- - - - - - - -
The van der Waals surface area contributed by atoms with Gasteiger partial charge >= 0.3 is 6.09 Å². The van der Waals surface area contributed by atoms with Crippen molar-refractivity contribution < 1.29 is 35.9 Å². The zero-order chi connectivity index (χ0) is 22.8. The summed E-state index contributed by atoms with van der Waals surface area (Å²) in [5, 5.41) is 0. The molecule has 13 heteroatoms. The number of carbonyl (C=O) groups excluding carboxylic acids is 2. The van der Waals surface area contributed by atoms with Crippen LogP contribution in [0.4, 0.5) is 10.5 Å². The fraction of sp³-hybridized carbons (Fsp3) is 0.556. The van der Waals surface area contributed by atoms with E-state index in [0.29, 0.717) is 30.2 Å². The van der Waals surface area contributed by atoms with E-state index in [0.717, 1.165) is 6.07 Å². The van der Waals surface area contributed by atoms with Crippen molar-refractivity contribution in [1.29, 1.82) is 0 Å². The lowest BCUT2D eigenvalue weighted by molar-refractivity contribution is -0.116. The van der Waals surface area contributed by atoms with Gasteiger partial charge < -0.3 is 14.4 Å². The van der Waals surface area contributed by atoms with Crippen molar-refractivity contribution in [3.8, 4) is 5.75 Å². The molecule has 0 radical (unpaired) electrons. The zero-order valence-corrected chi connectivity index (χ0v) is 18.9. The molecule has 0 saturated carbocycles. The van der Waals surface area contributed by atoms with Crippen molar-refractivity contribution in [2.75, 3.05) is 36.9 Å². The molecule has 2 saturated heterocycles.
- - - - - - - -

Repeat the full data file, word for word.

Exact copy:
The van der Waals surface area contributed by atoms with Gasteiger partial charge >= 0.3 is 6.09 Å². The van der Waals surface area contributed by atoms with Crippen molar-refractivity contribution < 1.29 is 35.9 Å². The zero-order chi connectivity index (χ0) is 22.8. The summed E-state index contributed by atoms with van der Waals surface area (Å²) in [5, 5.41) is 0. The molecule has 13 heteroatoms. The number of carbonyl (C=O) groups excluding carboxylic acids is 2. The van der Waals surface area contributed by atoms with Crippen LogP contribution in [0.4, 0.5) is 10.5 Å². The fraction of sp³-hybridized carbons (Fsp3) is 0.556. The van der Waals surface area contributed by atoms with E-state index in [0.29, 0.717) is 30.2 Å². The van der Waals surface area contributed by atoms with E-state index in [0.717, 1.165) is 6.07 Å². The van der Waals surface area contributed by atoms with Crippen molar-refractivity contribution in [1.29, 1.82) is 0 Å². The lowest BCUT2D eigenvalue weighted by molar-refractivity contribution is -0.116. The van der Waals surface area contributed by atoms with Gasteiger partial charge < -0.3 is 14.4 Å². The van der Waals surface area contributed by atoms with Crippen molar-refractivity contribution in [3.8, 4) is 5.75 Å². The molecule has 0 radical (unpaired) electrons. The zero-order valence-corrected chi connectivity index (χ0v) is 18.9. The molecule has 0 saturated carbocycles. The van der Waals surface area contributed by atoms with Crippen molar-refractivity contribution in [2.75, 3.05) is 36.9 Å². The molecule has 2 saturated heterocycles.